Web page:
Interior Department (DOI) law enforcement officers seized 17 pounds of heroin and methamphetamine drugs from an Indian reservation in New Mexico in August.
An officer within Interior's Bureau of Indian Affairs (BIA) Office of Justice Services found the drugs during a traffic stop on the San Felipe Pueblo Indian Reservation north of Albuquerque.
Interior Secretary Ryan ZinkeRyan Keith ZinkeWant to evaluate Donald Trump's judgment? Listen to Donald Trump The Hill's Morning Report - Biden launches blitz for jobs plan with 'thank you, Georgia' OVERNIGHT ENERGY: Court sets in motion EPA ban on pesticide linked to developmental issues | Trump Interior Secretary Zinke files to run for Congress, again | Senate passes bipartisan B water infrastructure bill MORE praised the seizure in a statement released Wednesday.
“Our Bureau of Indian Affairs law enforcement officers are the front line in America’s ongoing fight against opioids," said Zinke. "I applaud their fine efforts today and every day. Opioids have had a disproportionately negative effect on American Indian and Alaska Native communities, and as Secretary of the Interior, I understand how imperative our efforts are on this urgent issue."
The seizure was done in conjunction with the department's newly minted DOI Opioid Task Force, according to the press release. The department said the agency made 155 arrests and confiscated approximately 1,155 pounds of drugs since the task force's inception earlier this year.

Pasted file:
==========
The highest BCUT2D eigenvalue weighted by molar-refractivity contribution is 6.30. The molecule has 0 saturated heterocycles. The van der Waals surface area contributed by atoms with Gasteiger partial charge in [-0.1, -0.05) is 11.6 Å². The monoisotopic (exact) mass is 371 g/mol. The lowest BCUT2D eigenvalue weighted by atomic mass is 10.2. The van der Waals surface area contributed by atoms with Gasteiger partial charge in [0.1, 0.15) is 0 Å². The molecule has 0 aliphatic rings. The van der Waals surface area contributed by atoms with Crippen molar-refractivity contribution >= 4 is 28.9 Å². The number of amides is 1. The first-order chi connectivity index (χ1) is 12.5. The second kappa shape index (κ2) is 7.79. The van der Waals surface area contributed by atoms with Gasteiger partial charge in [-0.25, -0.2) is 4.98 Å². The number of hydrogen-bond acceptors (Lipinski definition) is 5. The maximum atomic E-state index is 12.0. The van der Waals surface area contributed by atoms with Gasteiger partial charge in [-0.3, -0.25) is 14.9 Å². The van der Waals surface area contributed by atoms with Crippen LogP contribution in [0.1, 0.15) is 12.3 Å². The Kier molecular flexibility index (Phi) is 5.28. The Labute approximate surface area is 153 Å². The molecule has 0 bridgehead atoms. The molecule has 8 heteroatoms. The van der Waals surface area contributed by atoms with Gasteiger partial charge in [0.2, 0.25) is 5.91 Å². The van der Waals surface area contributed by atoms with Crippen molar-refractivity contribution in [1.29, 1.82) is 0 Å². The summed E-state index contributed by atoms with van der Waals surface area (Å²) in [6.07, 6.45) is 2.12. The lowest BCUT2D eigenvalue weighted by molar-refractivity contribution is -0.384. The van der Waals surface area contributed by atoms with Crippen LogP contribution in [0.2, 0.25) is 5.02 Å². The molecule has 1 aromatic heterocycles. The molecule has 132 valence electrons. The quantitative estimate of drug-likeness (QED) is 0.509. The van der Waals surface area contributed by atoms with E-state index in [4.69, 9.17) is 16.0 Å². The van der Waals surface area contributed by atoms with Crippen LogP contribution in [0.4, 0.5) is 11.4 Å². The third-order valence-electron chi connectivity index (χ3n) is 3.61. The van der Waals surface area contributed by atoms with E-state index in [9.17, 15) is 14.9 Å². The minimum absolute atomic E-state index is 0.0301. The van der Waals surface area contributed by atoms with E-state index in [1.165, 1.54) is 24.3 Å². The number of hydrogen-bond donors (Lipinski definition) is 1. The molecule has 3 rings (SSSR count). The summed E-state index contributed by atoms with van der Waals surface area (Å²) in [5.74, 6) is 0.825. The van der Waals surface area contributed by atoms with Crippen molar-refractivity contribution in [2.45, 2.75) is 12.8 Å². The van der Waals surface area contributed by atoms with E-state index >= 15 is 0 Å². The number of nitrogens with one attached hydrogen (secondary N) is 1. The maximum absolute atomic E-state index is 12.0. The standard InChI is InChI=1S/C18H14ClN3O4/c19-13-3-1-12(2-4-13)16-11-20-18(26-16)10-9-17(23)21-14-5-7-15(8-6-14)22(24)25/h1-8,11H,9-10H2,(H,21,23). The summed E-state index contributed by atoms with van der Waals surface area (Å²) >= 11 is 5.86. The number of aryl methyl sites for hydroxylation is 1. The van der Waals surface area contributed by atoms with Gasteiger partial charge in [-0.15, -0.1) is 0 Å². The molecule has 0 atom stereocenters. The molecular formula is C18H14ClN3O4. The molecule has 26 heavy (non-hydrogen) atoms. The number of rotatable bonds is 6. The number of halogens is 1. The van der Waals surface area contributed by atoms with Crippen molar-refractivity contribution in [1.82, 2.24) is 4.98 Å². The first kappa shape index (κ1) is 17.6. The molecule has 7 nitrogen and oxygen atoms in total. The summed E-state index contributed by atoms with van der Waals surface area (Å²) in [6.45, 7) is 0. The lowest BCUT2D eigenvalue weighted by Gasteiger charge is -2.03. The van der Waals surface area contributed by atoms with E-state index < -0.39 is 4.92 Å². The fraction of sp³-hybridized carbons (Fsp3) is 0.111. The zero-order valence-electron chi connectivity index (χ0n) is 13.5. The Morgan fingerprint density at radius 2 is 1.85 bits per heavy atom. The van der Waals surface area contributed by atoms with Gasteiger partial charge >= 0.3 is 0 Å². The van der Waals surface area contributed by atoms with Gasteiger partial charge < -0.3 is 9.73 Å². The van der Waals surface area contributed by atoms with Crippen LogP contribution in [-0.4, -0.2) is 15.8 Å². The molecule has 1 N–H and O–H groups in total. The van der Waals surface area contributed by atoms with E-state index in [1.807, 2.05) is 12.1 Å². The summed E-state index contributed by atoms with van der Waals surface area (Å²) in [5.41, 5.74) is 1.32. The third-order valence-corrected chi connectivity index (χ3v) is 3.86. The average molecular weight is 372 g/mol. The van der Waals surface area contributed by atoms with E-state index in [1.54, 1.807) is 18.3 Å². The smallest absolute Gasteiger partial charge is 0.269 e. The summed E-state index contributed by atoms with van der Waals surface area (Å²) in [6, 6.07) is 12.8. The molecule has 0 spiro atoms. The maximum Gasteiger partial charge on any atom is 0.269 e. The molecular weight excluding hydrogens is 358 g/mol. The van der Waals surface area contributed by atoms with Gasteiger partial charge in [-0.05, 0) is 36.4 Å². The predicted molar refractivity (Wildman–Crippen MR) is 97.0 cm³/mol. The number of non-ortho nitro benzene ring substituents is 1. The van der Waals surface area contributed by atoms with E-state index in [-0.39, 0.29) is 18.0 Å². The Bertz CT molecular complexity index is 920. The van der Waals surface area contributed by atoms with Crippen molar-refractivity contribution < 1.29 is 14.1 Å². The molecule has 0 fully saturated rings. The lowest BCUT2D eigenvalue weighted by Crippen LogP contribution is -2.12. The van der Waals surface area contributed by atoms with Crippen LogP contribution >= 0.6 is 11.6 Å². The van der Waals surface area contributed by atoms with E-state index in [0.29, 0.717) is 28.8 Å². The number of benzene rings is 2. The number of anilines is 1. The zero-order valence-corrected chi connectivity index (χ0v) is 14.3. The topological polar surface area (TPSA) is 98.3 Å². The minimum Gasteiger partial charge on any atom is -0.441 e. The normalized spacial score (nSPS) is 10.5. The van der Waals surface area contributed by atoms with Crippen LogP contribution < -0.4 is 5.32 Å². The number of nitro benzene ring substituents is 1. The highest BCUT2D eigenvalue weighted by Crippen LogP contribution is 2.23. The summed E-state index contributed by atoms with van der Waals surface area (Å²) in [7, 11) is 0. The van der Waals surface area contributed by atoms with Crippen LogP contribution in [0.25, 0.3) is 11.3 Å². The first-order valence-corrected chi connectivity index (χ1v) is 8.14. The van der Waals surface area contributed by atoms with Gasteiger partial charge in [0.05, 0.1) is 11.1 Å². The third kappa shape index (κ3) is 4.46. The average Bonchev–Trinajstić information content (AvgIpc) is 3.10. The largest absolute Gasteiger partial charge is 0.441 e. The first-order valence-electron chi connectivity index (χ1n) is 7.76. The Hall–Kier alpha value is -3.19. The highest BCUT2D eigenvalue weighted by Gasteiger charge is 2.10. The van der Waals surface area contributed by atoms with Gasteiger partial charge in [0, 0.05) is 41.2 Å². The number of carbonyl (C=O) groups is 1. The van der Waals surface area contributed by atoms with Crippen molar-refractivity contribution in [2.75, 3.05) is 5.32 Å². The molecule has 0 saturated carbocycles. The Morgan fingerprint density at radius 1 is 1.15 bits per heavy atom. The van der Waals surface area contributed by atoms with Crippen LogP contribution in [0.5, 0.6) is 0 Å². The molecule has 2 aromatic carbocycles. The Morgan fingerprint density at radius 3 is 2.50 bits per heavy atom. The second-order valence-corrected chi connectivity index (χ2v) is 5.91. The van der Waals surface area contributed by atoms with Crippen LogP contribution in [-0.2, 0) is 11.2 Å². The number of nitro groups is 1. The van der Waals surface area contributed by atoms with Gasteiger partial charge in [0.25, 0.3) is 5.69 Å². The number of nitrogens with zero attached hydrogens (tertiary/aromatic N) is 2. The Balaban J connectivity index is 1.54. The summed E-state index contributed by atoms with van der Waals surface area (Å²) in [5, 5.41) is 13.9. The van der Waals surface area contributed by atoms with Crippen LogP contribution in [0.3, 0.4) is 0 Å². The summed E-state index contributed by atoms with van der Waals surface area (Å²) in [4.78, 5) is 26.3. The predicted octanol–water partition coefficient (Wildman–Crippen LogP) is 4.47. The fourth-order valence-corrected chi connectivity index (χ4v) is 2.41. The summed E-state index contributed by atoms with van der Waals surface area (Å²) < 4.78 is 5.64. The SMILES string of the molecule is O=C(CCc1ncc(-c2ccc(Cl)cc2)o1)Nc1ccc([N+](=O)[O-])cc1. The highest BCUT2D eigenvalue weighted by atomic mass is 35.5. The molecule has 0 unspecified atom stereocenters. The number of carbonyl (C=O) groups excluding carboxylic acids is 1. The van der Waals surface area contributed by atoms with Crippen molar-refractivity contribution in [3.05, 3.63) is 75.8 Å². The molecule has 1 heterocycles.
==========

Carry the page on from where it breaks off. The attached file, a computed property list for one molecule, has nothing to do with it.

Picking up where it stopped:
In May Zinke also directed officers from the US Park Police to assist the U.S. Border Patrol with securing the U.S.-Mexico border. Officers were initially sent to patrol federally controlled land at Organ Pipe Cactus National Monument in Arizona and Amistad National Recreation Area in Texas, The Hill first reported.
Interior manages 40 percent of the land along the southern border.
The department touted the move as measure to thwart illegal drug crossing. In mid May Interior announced that Interior law enforcement officers apprehended 13 people at the U.S.-Mexico border during the first two days of the administration's border surge.
"Today’s report that more than a dozen individuals were arrested while illegally crossing the border on to Interior-managed lands and bringing illegal firearms into our communities is proof that President Trump’s push to have a greater law enforcement presence to secure the southern border is needed,” Zinke said in the statement.
U.S. Park Police officers are traditionally tasked with policing National Park Service (NPS) property around Washington, D.C., New York and San Francisco while NPS officers traditionally work within park land.
The Interior has not released more recent numbers as to the overall presence of Interior law enforcement officers on the border or where they are stationed, but in May Zinke promised that more help would be sent to support the border.